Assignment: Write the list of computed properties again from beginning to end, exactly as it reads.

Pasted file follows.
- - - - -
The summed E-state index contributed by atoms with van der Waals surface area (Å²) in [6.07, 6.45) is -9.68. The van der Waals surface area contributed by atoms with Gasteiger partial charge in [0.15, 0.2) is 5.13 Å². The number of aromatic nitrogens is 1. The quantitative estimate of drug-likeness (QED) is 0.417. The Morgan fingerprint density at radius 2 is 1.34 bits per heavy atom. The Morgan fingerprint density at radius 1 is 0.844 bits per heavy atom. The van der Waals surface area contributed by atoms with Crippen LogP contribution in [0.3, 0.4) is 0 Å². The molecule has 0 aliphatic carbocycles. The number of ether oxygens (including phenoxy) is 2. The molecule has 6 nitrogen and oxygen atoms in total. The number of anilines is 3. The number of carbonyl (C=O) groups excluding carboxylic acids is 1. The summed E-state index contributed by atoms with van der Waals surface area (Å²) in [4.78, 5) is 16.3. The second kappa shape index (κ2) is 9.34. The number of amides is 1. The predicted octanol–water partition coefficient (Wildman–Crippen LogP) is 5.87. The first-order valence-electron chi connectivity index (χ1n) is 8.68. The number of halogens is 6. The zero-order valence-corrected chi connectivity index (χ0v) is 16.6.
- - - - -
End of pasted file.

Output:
The summed E-state index contributed by atoms with van der Waals surface area (Å²) in [6.07, 6.45) is -9.68. The van der Waals surface area contributed by atoms with Gasteiger partial charge in [0.15, 0.2) is 5.13 Å². The number of aromatic nitrogens is 1. The quantitative estimate of drug-likeness (QED) is 0.417. The Morgan fingerprint density at radius 2 is 1.34 bits per heavy atom. The Morgan fingerprint density at radius 1 is 0.844 bits per heavy atom. The van der Waals surface area contributed by atoms with Crippen LogP contribution in [0.3, 0.4) is 0 Å². The molecule has 0 aliphatic carbocycles. The number of ether oxygens (including phenoxy) is 2. The molecule has 6 nitrogen and oxygen atoms in total. The number of anilines is 3. The number of carbonyl (C=O) groups excluding carboxylic acids is 1. The summed E-state index contributed by atoms with van der Waals surface area (Å²) in [4.78, 5) is 16.3. The second kappa shape index (κ2) is 9.34. The number of amides is 1. The predicted octanol–water partition coefficient (Wildman–Crippen LogP) is 5.87. The first-order valence-electron chi connectivity index (χ1n) is 8.68. The number of halogens is 6. The zero-order valence-corrected chi connectivity index (χ0v) is 16.6.